The liability of the beneficiaries in a family trust is generally limited. Thus, the beneficiaries may not be compelled to contribute their personal funds in a bid to prevent the trust from foreclosure. Furthermore, in this trust, it would not be able to charge the interests of the beneficiaries in order to secure the beneficiaries’ liability to the trustee. This is usually not connected in administering the trust, unless the beneficiary contracts the charge.
The beneficiary is not entitled to the underlying title of the trust property. This is however contrary to scenarios where the trustee is controlled by the beneficiary. The beneficiaries are l not liable like the owner of the trust property. This implies that in matters, which involve the trust property, the beneficiary is not liable in the contract or to the trust property or trust principle. Furthermore, the beneficiaries are not liable to unlawful or discriminatory acts by the trustees as a stakeholder. The beneficiaries equitable interest ownership does not carry with it liabilities. The beneficiary does not incur liabilities, which inherently arise out the ownership of the beneficial or equitable interests, except in issues to do with taxation (Blois 1999, p. 203).
The controllers of the trust i.e. the trustees are fully liable to the trust. The controllers have a legal obligation to administer the trust for the good of the beneficiaries skilfully, and with extreme care and caution. The trustees are usually submitted against by a number of issues including, mishandling of assets, improper accounting, and deliberately inflicting financial harm to their beneficiaries, failure to acquire advantageous tax savings and in conflicts of interest with the trust.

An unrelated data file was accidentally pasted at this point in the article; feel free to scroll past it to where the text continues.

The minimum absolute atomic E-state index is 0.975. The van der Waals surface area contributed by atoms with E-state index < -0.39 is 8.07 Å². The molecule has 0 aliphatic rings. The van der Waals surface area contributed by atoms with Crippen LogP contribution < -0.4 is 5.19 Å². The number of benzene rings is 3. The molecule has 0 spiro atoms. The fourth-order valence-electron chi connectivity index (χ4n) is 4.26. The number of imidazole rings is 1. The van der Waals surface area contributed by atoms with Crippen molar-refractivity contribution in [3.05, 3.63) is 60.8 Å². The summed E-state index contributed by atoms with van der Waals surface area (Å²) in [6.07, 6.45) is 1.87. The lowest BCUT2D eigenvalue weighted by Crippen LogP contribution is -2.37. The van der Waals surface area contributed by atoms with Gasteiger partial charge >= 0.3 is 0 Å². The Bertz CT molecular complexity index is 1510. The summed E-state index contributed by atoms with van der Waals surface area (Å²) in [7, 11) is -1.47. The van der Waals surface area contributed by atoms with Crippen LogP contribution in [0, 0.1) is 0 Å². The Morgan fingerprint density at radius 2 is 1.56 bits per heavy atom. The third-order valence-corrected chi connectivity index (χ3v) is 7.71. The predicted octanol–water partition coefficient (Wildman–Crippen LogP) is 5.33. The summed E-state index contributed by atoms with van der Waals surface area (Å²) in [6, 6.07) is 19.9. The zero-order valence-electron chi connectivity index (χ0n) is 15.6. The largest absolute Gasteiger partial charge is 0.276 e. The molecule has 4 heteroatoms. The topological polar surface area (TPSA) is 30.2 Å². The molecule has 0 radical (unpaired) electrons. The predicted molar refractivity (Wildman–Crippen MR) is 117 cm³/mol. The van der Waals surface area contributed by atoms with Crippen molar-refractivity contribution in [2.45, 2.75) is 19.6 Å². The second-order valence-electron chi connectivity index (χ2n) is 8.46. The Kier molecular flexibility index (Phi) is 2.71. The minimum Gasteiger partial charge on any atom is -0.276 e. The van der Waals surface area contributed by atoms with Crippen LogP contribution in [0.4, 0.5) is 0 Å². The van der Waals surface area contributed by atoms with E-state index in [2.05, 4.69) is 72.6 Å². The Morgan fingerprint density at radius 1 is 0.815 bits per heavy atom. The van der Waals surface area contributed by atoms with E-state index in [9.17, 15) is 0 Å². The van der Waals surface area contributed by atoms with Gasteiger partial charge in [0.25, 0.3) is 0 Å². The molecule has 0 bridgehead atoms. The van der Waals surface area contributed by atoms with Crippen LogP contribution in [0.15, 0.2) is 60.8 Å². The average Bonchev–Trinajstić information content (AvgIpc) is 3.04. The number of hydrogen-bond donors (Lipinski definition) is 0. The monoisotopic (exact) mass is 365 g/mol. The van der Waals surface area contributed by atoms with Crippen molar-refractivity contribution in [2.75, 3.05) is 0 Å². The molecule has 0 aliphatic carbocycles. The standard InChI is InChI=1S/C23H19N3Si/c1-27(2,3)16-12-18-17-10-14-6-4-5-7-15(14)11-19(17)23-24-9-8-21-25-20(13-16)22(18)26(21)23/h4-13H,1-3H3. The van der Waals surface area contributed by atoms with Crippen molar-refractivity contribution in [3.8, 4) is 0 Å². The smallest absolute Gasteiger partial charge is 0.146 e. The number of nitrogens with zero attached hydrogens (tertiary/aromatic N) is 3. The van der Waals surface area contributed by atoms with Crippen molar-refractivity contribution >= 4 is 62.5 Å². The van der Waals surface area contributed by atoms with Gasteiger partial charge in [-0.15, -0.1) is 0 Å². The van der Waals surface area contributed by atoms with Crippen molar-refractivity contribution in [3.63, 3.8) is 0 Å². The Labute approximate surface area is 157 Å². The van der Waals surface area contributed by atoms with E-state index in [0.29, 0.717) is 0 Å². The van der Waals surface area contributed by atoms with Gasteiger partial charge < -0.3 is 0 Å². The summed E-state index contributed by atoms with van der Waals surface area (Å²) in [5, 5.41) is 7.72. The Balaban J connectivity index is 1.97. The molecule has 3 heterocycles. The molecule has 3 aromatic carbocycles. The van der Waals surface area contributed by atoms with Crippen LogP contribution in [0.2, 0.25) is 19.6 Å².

The trustee, being a beneficiary in the trust is especially vulnerable in this entity. This does not only base on the family animosities, but more significantly from a legal perspective. In the event of death, the remaining partner as a trustee possesses divided conflicts of interests and loyalties that are inbuilt. The trustee is fully liable for allocating different assets amongst the various beneficiaries and sub trusts, who possess unequal shares. Some beneficiaries can easily object to their shares by finding them unfavorable. Thus, pleasing all the beneficiaries is hard. Chances of the surviving spouse being sued by his or her beneficiaries are common (Blois 1999, p. 305).
The trustee or controllers are fully liable in the aspects of administering the family trust in a proper way. They have to submit financial statements and tax returns on an annual basis. Additionally, the approval of the distribution of the beneficiaries’ financial statements as well as other major transactions has to be minuted. The recommendation here is employment of an accountant to assist in administration of these tasks.
In summary, the family trust would be the most suitable trust to cushion the business of the Smiths from unlimited liabilities. This trust maintains the assets of the business on behalf of the beneficiaries who would not be able to administer the same for themselves because of dependency on their parents. The beneficiaries have no liability to the trust or to the business in terms of expenses or in times of loses. The trustees are fully liable to the family trust.
Blois, KJ 1999, ‘Trust in business to business relationships: an evaluation of its status’, Journal of Management Studies, vol. 36, no. 2, pp. 197-215.
Blois, KJ 1998, ‘A trust interpretation of business to business relationships: a case-based discussion’, Management Decision, vol. 36, no. 5, pp. 302-308.